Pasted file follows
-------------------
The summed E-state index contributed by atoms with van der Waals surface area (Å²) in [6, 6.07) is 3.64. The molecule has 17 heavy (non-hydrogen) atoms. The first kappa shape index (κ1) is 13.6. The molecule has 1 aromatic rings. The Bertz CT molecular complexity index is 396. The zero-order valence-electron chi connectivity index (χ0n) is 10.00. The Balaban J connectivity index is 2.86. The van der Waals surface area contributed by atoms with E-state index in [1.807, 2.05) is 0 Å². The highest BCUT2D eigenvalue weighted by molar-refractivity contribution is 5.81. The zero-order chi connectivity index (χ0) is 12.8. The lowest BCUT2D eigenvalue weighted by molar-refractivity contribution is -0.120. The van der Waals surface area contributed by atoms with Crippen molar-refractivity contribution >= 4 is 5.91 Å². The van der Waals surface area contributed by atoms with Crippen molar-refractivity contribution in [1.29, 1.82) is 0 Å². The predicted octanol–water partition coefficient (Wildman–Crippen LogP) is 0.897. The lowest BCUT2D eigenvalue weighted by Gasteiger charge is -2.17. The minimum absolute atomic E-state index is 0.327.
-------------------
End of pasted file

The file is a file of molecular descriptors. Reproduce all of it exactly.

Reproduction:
The summed E-state index contributed by atoms with van der Waals surface area (Å²) in [6, 6.07) is 3.64. The molecule has 17 heavy (non-hydrogen) atoms. The first kappa shape index (κ1) is 13.6. The molecule has 1 aromatic rings. The Bertz CT molecular complexity index is 396. The zero-order valence-electron chi connectivity index (χ0n) is 10.00. The Balaban J connectivity index is 2.86. The van der Waals surface area contributed by atoms with E-state index in [1.807, 2.05) is 0 Å². The highest BCUT2D eigenvalue weighted by molar-refractivity contribution is 5.81. The zero-order chi connectivity index (χ0) is 12.8. The lowest BCUT2D eigenvalue weighted by molar-refractivity contribution is -0.120. The van der Waals surface area contributed by atoms with Crippen molar-refractivity contribution >= 4 is 5.91 Å². The van der Waals surface area contributed by atoms with Crippen molar-refractivity contribution in [1.29, 1.82) is 0 Å². The predicted octanol–water partition coefficient (Wildman–Crippen LogP) is 0.897. The lowest BCUT2D eigenvalue weighted by Gasteiger charge is -2.17. The minimum absolute atomic E-state index is 0.327.